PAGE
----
Musicians hit radio royalty note
EmptyThe fight over whether radio broadcasters should pay a royalty to musicians and record companies took the Senate Judiciary Committee's center stage Tuesday as Grammy-winning musician Lyle Lovett and Chicago-based singer Alice Peacock argued passionately for the payments.
Lovett is among the fortunate musicians who have made their mark and a more than comfortable living off their music, but he told senators that the issue was more than just dollars and cents.
"Business is business, and fair is fair — radio shouldn't get to profit off the music we create without compensating us," Lovett told the lawmakers.
The royalty for playing a song on the radio wouldn't go only to him but also would pay the talented sidemen that play in the bands that back him up.
While Lovett represented the musician with a wall full of gold records, Peacock represented the other side of the coin, the vast majority of the nation's musicians who make a decent but not spectacular living off their craft.
"On behalf of the great middle class of recording artists, I urge you to correct this historic inequity and grant a performance right for sound recordings. It's only fair," she said.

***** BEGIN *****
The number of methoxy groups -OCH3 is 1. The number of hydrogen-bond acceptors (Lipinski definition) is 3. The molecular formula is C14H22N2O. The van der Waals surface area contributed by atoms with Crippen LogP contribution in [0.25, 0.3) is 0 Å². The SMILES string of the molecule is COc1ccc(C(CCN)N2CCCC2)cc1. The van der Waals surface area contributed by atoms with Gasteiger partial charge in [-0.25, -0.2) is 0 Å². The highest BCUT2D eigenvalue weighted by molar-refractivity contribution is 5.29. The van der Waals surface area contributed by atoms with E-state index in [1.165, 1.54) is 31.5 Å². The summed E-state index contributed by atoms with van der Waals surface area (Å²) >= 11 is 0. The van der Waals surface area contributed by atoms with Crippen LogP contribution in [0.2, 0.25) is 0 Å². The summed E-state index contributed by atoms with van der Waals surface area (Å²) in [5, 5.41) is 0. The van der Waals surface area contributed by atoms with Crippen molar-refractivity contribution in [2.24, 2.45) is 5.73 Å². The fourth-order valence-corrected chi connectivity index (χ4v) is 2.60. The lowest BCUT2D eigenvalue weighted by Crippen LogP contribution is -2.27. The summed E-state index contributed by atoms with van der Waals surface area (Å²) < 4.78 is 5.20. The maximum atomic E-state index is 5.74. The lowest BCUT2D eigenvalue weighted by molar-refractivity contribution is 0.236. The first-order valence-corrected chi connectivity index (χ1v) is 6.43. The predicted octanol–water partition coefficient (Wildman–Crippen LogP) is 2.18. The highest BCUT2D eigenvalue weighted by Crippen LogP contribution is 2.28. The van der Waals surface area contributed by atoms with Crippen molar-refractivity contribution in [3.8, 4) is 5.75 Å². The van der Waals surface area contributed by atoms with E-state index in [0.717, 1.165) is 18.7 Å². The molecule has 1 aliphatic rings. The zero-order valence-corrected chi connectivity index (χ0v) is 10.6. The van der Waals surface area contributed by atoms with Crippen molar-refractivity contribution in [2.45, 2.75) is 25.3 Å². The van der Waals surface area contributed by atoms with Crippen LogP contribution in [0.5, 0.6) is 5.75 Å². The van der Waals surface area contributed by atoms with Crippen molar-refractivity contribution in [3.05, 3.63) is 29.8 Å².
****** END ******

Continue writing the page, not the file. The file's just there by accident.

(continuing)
To prove her point, she played a verse of her song "Bliss" during the hearing.
"That's the first time I've seen the red light go on when I didn't want the speaker to stop," said Sen. Arlen Specter, R-Pa., referring to the red and green lights that tell witnesses testifying before the committee when their time is up.
Terrestrial broadcasters don't pay a performance royalty, though they pay songwriters' royalties. Music delivered over the Internet and by satellite and cable pay a performance royalty. A performance royalty is also paid to musicians in most other countries.
That didn't stop the broadcast industry from pushing the senators to keep the current regime in place. Broadcasters argue — as they did when the law was last revamped in the 1970s — that the promotional value of radio substitutes for a cash payment.
"The existing model works for one very simple and significant reason: The promotional value that the record labels and performers receive from free airplay on local radio stations drives consumers to purchase music," Commonwealth Broadcasting president and CEO Steve Newberry said. "With an audience of 232 million listeners a week, there is no better way to expose and promote talent."
Despite broadcasters' objections, the senators seemed to be inclined to take some action.
"As I study this issue, I think the system is illogical, the way it's devised," Specter said. "Whether it's fair is a more complex issue."
The lawmakers' desire might not be enough to move any legislation. While the Senate and House Judiciary Committees — the panels that oversee copyright law — have been more receptive to the entertainment industry, other committees have not.
Broadcasters might not be as powerful as they once were, but they are still a force to be reckoned with, and even music industry insiders admit that it likely will take the rest of this Congress and the next to win a change.
"Nobody is under the illusion that a change like this can be done this year," one music industry exec said. "We all know this is going to be a long, tough battle."